Email encryption is too much of a hassle, yet has enormous potential. I sure hope you succeed!

Then I can finally send encrypted emails to my mom. Yay!

I don't understand why there needs to be a privly server in the loop or what benefit to the users it provides (besides the retroactive editing of an email (that is now unreadable offline) if you read it in a web based email program.)

The main use case is handled by a browser extension that handles encryption and decryption of text input/web site snippets.

Having all the content hosted on the privly servers but embedded on pages and always editable is interesting I guess but seems unrelated to the encryption stuff.

The problem for me is that the encryption portion is interesting while the embedded snippet thing is completely uninteresting to me.

The hosted server is how we plan on financing development since many users will want the level of privacy it can provide, but don't have the technical expertise to manage their own environment. Over time we want to push content into a network of content hosts and P2P, but we have to promise something we can deliver as part of the Kickstarter. Our fundraising effort is more about recruiting devs than it is about raising 10K.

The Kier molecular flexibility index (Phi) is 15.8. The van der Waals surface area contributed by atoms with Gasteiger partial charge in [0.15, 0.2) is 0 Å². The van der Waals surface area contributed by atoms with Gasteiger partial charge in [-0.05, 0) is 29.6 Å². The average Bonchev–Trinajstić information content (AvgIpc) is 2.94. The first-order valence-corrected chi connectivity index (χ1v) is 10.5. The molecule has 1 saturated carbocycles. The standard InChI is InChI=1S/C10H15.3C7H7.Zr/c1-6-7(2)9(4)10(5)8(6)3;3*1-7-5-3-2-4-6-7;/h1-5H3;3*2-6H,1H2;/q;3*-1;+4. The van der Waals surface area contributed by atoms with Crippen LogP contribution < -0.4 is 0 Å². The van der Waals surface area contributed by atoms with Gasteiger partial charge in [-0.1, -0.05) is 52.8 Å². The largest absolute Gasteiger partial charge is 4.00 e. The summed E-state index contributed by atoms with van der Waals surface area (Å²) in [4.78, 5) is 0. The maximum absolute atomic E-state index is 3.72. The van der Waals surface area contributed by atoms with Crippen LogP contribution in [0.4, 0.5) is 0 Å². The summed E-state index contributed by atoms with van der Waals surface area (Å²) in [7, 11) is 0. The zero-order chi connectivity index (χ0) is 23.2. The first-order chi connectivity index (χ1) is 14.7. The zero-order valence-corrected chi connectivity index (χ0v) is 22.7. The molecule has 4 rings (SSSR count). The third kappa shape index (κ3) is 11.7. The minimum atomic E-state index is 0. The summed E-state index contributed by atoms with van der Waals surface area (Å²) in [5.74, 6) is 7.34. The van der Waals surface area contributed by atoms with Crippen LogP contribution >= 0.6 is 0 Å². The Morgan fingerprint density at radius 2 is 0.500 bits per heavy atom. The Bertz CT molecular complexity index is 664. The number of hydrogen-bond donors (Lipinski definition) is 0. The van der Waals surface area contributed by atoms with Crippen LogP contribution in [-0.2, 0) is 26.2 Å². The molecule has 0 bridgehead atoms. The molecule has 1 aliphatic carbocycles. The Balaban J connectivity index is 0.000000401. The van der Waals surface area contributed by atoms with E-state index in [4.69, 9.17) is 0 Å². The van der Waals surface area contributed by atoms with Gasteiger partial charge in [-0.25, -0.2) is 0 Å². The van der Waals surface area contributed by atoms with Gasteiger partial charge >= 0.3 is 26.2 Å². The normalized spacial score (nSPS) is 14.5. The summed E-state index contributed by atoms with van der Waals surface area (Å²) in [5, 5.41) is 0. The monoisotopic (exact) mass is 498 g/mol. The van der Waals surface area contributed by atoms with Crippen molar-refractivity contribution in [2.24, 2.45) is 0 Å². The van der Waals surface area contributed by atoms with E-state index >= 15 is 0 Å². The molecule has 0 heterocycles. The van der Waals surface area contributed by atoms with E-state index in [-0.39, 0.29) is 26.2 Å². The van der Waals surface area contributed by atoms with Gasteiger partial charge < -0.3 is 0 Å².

I see this as two separate apps though. This is probably because I already had thought about the encryption part and had a mental model of how this would work.

One is a browser extension to handle encrypted chunks of text on webpages (and some kind of key management i assume). So I post the ciphertext of my message to twitter and my friends see the plaintext while others see the ciphertext.

The second is the snippets of embeddable text hosted somewhere else (p2p, central server, etc) and an extension to auto-embed the special links to this content.